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posted October 18, 2006


Park staff Mayssan Shuja, Amy Withers, Corey Chivers, Anna Galati, ex-staff Daniel Cayley and park friend Jutta Mason went to court in the middle of October to follow up on a big problem at the rink. Last rink season, several “rink rat” youth caused so much trouble and grief in and around the rink house, damaging property and intimidating other rink users, that after weeks of second and third chances and negotiation, the police were called. They searched these youth and one of them was arrested and charged with possession of a concealed weapon (a large knife).

One of the rink staff had been subpoenaed as a witness for this trial. The other staff who came along had all dealt with the youth a lot, and all were very concerned about him, feeling he needs attention and help to change from a very bad direction. But none of the rink staff got to say anything in court. In fact, the whole business was carried out between the Crown – who did not ever ask to speak to any park staff – and the youth’s lawyer, in a side room away from the courtroom. The lawyer said that the case was weak, since the youth had admitted to police that he carried the knife “for self-defence.” That’s illegal, but the lawyer said the youth should have been offered a lawyer before he said anything: “maybe he was carrying the knife to peel apples.” The Crown lawyer agreed that the case was weak. So it was settled between them that the youth would have to work twenty hours doing community service (supervised by the lawyer), and everyone was told to go home. Case closed.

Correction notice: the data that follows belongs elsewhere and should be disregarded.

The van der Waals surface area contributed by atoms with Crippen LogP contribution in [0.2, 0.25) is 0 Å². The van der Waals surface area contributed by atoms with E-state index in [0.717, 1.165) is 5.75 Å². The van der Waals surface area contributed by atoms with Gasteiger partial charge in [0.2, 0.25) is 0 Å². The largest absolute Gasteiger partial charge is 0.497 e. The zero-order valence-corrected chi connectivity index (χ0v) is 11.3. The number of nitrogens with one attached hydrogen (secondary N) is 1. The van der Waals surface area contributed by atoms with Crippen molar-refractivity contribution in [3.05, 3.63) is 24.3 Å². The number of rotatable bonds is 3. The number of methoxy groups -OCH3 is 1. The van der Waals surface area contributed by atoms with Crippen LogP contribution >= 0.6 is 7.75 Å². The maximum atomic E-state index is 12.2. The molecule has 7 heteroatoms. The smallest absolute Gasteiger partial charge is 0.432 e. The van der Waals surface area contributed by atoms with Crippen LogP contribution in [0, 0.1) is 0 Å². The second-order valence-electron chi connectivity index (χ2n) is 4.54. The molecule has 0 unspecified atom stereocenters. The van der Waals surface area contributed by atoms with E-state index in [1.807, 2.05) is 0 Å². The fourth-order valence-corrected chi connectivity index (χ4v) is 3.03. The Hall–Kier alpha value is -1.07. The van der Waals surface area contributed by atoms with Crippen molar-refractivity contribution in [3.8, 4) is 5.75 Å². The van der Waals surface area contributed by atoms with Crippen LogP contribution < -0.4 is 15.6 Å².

Two months of destructive behaviour by a youth at Dufferin Rink, vandalism of park property and rink staff property, intimidating other rink users, non-compliance with a ban from being in the park, carrying a concealed knife, leading to arrest: the court-ordered penalty is 20 hours of community service at a location of the youth’s own choosing.

Dufferin Rink staff are puzzled that there’s so much talk about the need to connect the justice system with the community. The staff had heard that Youth Court is supposed to be a bit less formal than the more rigid adult courts, a bit more open to talk and real negotiation including all the parties, but the evidence was not there. The reality in this case was that the community affected by this young guy’s behaviour seemed to have no standing at all.

Now the rink staff know that this winter, if they are worried about another kid like this one, they’d better find a different way to deal with the problem. The courts downtown won’t help. Perhaps rink staff and park friends together will be able to work out a more local forum, if there’s a youth in trouble.

There is a little-used provision in the new Youth Justice Act that could allow local police to help with this directly, but police are disinclined to use it because they feel they might be sued. Do any park friends know more about this? If so, please talk to the rink staff: all good ideas appreciated!

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